The rumours of an Apple TV set to emerge in late 2012 are widespread. But according to YouGov, the most quoted research agency in the UK, only 15 per cent of the UK population are planning to buy an internet enabled Smart TV in the next year. Although Apple branded products are likely to be popular with Apple fans, it looks as though a television would struggle in this tough market with such low demands for the technology.

It has been said that the late Apple co-founder Steve Jobs considered an Apple TV his final frontier and told Walter Isaacson, the writer of his biography, "I finally cracked it." Apple enthusiasts are eagerly anticipating confirmation of the development and its software, expecting it to be, as Apple always is, innovative and pioneering.

However, data released today suggests that few others than the dedicated Apple users will own an iTV, the suspected name for the Apple television, next year, as Smart TVs are not experiencing the success that many hoped for. Data from YouGov has shown that only 1 in 10 people currently own a Smart TV.

Apple will allegedly be releasing the television up to six months ahead of competitors LG and Samsung. According to a report from Apple Insider, Jeffries analyst Peter Misek said of Apple's competitors: "They hope to avoid the fate of other industries and manufacturers who were caught flat footed by Apple. Having said that, it appears that mainstream TV manufacturers are likely to be at least six to 12 months behind in a best-case scenario."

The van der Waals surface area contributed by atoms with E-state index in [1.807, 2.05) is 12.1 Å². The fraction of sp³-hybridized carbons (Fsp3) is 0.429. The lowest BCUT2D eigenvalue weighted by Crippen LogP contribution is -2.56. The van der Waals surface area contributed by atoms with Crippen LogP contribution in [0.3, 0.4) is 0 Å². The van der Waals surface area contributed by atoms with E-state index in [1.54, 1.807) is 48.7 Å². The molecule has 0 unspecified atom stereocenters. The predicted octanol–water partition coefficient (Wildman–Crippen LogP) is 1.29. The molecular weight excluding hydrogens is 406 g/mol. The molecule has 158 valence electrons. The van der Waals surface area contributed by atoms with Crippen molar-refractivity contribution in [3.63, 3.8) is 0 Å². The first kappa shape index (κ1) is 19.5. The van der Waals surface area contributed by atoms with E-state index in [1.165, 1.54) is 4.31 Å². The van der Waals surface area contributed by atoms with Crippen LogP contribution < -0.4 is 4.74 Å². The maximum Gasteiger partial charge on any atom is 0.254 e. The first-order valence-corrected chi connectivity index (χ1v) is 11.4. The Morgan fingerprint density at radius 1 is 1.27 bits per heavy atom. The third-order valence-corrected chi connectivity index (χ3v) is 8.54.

But don't expect any news from Apple any time soon. Although no ideas on functions developed by Jobs have been revealed, speculations have arose that the Apple TV will use the Siri personal assistant app that is available on the iPhone 4S. This means that iTV could be one of the simplest televisions to operate, eradicating the everlasting frustration over losing the remote.

Although Apple is on top with the iPhone, how can it get the same worldwide success with a television? Suggestions have been made that the deal breaker for consumers will be a 'Social TV' app. This app will allow users in different locations to watch shows together at the same time, whilst simultaneously being able to share and comment on what they are watching via Facebook or Twitter. According to YouGov, 60 per cent of the UK population use Facebook everyday, so the prospect of iTV combined with the access to social media may immediately captivate some customers simply by offering another gateway to social networking.